2012-01-28 Verification day

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Julien Henry: Big steps for static analysis

Static analysis by abstract interpretation traditionally follows the control-flow graph of the programs, with one inductive invariant being computed for every control node, computed by forward (or backward) propagation along control edges. One weakness of such an approach is that it enforces that the invariants at all nodes belong to the set of abstractions chosen; for instance, if one uses convex polyhedra, it enforces that all invariants are convex, thus conditions such as |x|≥1 cannot be represented, which may lead to imprecision and spurious warnings. We instead take big steps in the control graph, using SMT-solving to enumerate paths as needed (an explicit enumeration would lead to exponential blowup). We propose, in addition to the basic path-focused analysis some variant iteration scheme based on guided static analysis, and another for disjunctive invariants.

Joint work with Laure Gonnord, David Monniaux and Matthieu Moy.

David Monniaux: Path-focusing and policy iteration

Policy iteration is a method for computing strongest invariants for certain transition relations (e.g. disjunctions/conjunctions/projections in linear real algebra) in certain abstract domains (e.g. products of intervals, more generally template polyhedra). Policy iteration was initially formulated with one invariant per control point, but we adapted it to path-focusing, and even to a combination of predicate abstraction with polyhedral analysis.

Joint work with Thomas Gawlitza and Peter Schrammel.

Thao Dang: Reachability analysis for polynomial dynamical systems using the Bernstein expansion

This paper is concerned with the reachability computation problem for polynomial discrete-time dynamical systems. Such computations constitute a crucial component in algorithmic verification tools for hybrid systems and embedded software with polynomial dynamics, which have found applications in many engineering domains. We describe two methods for over-approximating the reachable sets of such systems; these methods are based on a combination of the Bernstein expansion of polynomial functions and a representation of reachable sets by template polyhedra. Using a prototype implementation, the performance of the methods was demonstrated on a number of examples of control systems and biological systems.

Marie-Laure Potet: Les besoins pour l'analyse de vulnérabilités

(20 minutes)

Nous présentons nos travaux en cours dans le cadre de l'analyse de code vulnérable, en insistant notamment sur :

  • les particularités de ce type d'analyse : code binaire, modèle mémoire ad hoc
  • les conséquences sur les techniques d'analyse à utiliser ou développer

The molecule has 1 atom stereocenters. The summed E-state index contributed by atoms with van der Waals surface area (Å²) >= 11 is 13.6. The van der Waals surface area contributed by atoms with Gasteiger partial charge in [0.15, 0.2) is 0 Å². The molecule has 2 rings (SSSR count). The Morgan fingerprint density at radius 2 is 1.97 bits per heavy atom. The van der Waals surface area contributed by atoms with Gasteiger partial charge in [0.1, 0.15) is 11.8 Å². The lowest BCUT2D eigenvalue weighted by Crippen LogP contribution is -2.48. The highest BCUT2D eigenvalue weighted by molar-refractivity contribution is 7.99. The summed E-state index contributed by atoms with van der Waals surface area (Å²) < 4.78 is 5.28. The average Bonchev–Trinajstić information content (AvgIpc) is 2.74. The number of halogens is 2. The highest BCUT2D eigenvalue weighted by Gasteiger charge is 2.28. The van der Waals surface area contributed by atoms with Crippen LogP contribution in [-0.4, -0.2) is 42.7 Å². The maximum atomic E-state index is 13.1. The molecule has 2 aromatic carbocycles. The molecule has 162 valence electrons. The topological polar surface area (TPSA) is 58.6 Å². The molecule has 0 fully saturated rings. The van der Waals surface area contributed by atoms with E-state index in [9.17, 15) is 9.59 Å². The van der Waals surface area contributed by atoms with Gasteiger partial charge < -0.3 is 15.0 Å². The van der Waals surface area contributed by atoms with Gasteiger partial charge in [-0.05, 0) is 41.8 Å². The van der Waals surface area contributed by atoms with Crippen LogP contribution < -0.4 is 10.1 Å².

Laurent Mounier: Analyse de teinte sur du code binaire

(~ 20 minutes)

Nous présentons un exemple concret d'analyse développée pour la recherche de vulnérabilités : l'analyse de teinte.

Radu Iosif: Acceleration Techniques for Program Verification

By acceleration we understand the class of techniques based on a precise computation of the transitive closure of (a part of) the transition relation of the program. In the first part of this talk we show how acceleration can be combined with interpolation to generate inductive interpolants which are crucial in abstraction refinement. This combined method applies to sequential non-recursive programs. In the second part of this talk, we show how acceleration can be applied, in a modular fashion, to recursive program schemes. The result is a Newtonian underapproximation sequence that converges to the tuple of summary relations of all procedures in the program. We also define a class of programs for which our method is shown to be complete i.e. terminate with the precise result.

Joint work with EPFL (Lausanne), IMDEA (Madrid), FIT BUT (Brno)

Nicolas Halbwachs: When the decreasing sequence fails

The classical method for program analysis by abstract interpretation consists in computing an increasing sequence with widening, which converges towards a correct solution, then computing a decreasing sequence of correct solutions without widening. It is generally admitted that, when the decreasing sequence reaches a fixpoint, it cannot be improved further. As a consequence, all efforts for improving the precision of an analysis have been devoted to improving the limit of the increasing sequence. In this paper, we propose a method to improve a fixpoint after its computation. The method consists in projecting the solution onto well-chosen components and to start again increasing and decreasing sequences from the result of the projection.